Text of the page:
In 2018, the US alone generated 292.4 million tons of waste, according to an EPA National Overview on Waste and Recycling. In other words, each day, every person in America threw away 4.9 pounds of trash. Therefore, we need to cut down on our disposable product use if we want to declutter our planet and avoid creating more islands of trash in our oceans.

Living trash-free is quite achievable, according to the growing zero waste community. In fact, Kathryn Kellogg, an advocate for a zero-waste lifestyle, says she makes only a jar of trash a year. Her secret lies in purchasing fresh food instead of packaged and making her own products like deodorant and all-purpose house cleaners.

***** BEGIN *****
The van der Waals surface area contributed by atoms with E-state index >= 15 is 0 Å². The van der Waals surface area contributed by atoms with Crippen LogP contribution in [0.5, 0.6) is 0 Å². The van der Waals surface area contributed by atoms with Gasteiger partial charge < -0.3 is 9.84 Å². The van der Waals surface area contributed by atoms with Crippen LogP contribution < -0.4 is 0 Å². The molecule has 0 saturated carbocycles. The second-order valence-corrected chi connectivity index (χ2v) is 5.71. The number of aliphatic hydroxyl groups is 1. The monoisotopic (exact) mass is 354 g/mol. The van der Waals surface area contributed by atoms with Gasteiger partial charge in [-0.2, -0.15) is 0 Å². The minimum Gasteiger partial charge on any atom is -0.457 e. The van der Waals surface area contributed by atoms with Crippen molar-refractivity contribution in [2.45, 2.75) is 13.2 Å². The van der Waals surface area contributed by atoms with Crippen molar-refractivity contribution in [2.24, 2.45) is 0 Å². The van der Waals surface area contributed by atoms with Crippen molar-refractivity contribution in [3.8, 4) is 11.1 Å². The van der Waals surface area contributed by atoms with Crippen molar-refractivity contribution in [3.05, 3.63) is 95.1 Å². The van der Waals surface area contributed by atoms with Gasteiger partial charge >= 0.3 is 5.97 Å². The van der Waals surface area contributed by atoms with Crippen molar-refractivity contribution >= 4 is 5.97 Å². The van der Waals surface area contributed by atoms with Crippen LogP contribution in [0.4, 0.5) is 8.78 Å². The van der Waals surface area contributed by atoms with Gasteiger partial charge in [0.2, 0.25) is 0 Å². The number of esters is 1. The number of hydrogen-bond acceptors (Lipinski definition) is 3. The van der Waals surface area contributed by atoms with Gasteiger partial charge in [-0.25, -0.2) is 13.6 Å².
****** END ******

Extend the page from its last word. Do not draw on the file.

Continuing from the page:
3. Change the way we travel

Cars and planes have become our primary modes of transportation. However, think about how much better shape our planet and we would be in if we burned our calories instead of fossil fuels.

So, if we are striving towards a zero-waste society, we should use active forms of transportation, such as walking or cycling. For greater distances, instead of each of us driving, we should opt for mass transit trains and busses to get to the desired destination.

4. Eat local and seasonal food

As a consumer society, we are used to doing all our shopping in one place, such as a big supermarket. But most products we buy at such places, including the food, come in plastic packaging. So, while it takes us maybe a week to go through the food we buy, the plastic wrappers will stay in the landfills and oceans for a few hundred years or so.